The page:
Hi Matt, thanks for posting your comments, we’re always glad to welcome companies to the discussion, however we have responded to all your concerns directly and feel this is taking the discussion off-topic.

So, back on-track, what are people’s ideas and tips to save energy and water in the home? Have you used a good product we haven’t thought of?

energyman says:
21 July 2011

Would it please be possible for you to post how Much is “some” when describing the energy savings of the vphase unit, when it isn’t used with heating devices..? Does it save the 5-15% as suggested?


Can you explain why creating a double glazed window using “Stormguard Window Insulation Kit ” a plastic film for £8 apparently doesnt save energy or money but creating a double glazed window by using another sheet of glass as in normal double glazing for £100’s does save energy and money .

Phil says:
22 July 2011

We are happy with our Mira Eco Shower Head. When we needed a replacement shower head for our Mira shower, buying it didn’t cost much more than buying a conventional Mira Shower Head. Although it is a bit noisy that doesn’t bother us. We were more concerned to reduce our oil bill than our water bill. The saving in hot water should reduce our oil bill significantly and reduce our carbon footprint.

I am alarmed that the energyEGG did not undergo the testing one would expect from Which and which your readers would have expected to be carried out. Rather, its functions are inaccurately described and the product rubbished, causing a small start-up company potentially irreparable damage.

I note the following:
1. The online content has been changed twice since you were alerted to this problem. This demonstrates that post-publication you still did not appreciate the core function of the product you were reviewing but still made damaging and untrue comments.

2. The revised ‘shock’ comment now does not make sense. It is the operation the product is designed to do. Why, therefore, would your tester get a shock. Surely if they had read the instructions or had the most rudimentary understanding of the energyegg they would expect this to happen?

3. The second view regarding the payback also demonstrates a lack of understanding about the product. It is intended to switch products off when they have been left ON. The fact that it will handle standby is a secondary benefit. Surely, you can appreciate there is a lot to be saved from appliances that are accidentally left ON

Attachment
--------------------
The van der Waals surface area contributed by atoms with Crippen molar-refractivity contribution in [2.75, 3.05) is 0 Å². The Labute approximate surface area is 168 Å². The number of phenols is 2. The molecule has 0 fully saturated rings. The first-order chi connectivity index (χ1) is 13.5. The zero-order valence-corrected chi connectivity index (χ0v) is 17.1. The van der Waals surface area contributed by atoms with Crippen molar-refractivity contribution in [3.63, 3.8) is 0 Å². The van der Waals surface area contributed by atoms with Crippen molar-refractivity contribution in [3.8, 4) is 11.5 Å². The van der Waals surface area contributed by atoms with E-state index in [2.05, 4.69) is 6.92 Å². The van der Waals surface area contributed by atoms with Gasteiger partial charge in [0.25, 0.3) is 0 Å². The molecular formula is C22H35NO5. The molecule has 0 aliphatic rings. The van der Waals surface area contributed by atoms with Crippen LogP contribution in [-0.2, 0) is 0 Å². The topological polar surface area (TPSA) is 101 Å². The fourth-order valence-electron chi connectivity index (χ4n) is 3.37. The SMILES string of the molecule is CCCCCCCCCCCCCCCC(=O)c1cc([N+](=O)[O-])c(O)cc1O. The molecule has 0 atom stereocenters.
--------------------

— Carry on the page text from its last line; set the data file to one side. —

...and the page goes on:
There are many other features to our product that will save the consumer money. In short you have published extremely damaging and erroneous comments in a publication which for many is the epitome for credibility and integrity as far consumer journalism goes.


Once again your reporting is bias and only looking in one direction. The energyEgg is used when people accidently forget to switch the appliance off.. Even I’ve been known to fall asleep in front of the TV, wasting valuable energy with TV, DVD or SKY box consuming at full rate. Possibly for hours.. The Egg works by detecting movement in the room..

Most consumers will have a multi block socket which they can plug into the adapter so multiple items can be controled at the sametime.. They can also purchase a 2nd adapter for £6.99

You should really try the product yourself in your home and see how much you waste before putting this scottish product down


How about making smart meters number eleven on the list?
They won’t actually save you a penny but they will collectively cost us all £11 billion.
Yet “Which” supports they roll out, but I’ve yet to hear a plausible justification for that support.
I think (as I believe do many others) “which” has got it wrong this time. However I invite “which” to comment, justify this support and convince me I’m wrong.
How about it?

Hi Chris, thanks for your comment. Just to let you know that we have another thread running about smart meters at the moment – do leave your comment there as it will be more on-topic! Thanks

It is amazing how much water we have saved by my husband installing a large oil tank to collect rain water to flush the loo. Water rates dropped from £22 pm to £5 pm and there are only 2 of us in our bungalow. I know the tank was pricey but it has paid for itself now (2 years on). We also have solar panels – admittedly not on a feed in tariff but as one of us is always here in the day we make the most of it. Next step is solar thermal if they will put them on the rear of the property where we get the hottest afternoon sun.

Adam says:
18 January 2012

Did come looking to see if you had any radiator reflector comparisons as I’m about to buy some for the cold weather. Could be an article for you in teh future?